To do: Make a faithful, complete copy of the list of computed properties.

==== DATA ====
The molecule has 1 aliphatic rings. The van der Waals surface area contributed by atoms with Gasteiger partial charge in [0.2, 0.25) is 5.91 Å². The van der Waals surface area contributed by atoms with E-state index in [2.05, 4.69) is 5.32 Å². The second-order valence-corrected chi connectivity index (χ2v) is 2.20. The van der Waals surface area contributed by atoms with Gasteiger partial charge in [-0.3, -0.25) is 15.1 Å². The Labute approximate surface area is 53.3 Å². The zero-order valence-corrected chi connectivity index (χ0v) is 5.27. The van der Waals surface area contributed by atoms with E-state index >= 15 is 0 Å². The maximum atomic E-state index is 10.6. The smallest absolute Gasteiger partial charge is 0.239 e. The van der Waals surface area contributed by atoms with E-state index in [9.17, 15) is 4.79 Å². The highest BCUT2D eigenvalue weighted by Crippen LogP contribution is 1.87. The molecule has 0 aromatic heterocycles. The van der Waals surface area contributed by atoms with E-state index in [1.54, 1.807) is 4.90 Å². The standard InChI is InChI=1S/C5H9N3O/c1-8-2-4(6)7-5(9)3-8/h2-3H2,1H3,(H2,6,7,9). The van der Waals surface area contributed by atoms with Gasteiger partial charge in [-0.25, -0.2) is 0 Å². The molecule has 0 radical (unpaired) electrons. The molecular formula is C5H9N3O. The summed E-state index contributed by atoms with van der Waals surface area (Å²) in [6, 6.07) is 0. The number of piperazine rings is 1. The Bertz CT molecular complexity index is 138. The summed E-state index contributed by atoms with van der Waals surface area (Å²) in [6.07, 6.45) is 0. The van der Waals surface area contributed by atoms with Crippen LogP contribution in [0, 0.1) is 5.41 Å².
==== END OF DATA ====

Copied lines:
The molecule has 1 aliphatic rings. The van der Waals surface area contributed by atoms with Gasteiger partial charge in [0.2, 0.25) is 5.91 Å². The van der Waals surface area contributed by atoms with E-state index in [2.05, 4.69) is 5.32 Å². The second-order valence-corrected chi connectivity index (χ2v) is 2.20. The van der Waals surface area contributed by atoms with Gasteiger partial charge in [-0.3, -0.25) is 15.1 Å². The Labute approximate surface area is 53.3 Å². The zero-order valence-corrected chi connectivity index (χ0v) is 5.27. The van der Waals surface area contributed by atoms with E-state index >= 15 is 0 Å². The maximum atomic E-state index is 10.6. The smallest absolute Gasteiger partial charge is 0.239 e. The van der Waals surface area contributed by atoms with E-state index in [9.17, 15) is 4.79 Å². The highest BCUT2D eigenvalue weighted by Crippen LogP contribution is 1.87. The molecule has 0 aromatic heterocycles. The van der Waals surface area contributed by atoms with E-state index in [1.54, 1.807) is 4.90 Å². The standard InChI is InChI=1S/C5H9N3O/c1-8-2-4(6)7-5(9)3-8/h2-3H2,1H3,(H2,6,7,9). The van der Waals surface area contributed by atoms with Gasteiger partial charge in [-0.25, -0.2) is 0 Å². The molecule has 0 radical (unpaired) electrons. The molecular formula is C5H9N3O. The summed E-state index contributed by atoms with van der Waals surface area (Å²) in [6, 6.07) is 0. The number of piperazine rings is 1. The Bertz CT molecular complexity index is 138. The summed E-state index contributed by atoms with van der Waals surface area (Å²) in [6.07, 6.45) is 0. The van der Waals surface area contributed by atoms with Crippen LogP contribution in [0, 0.1) is 5.41 Å².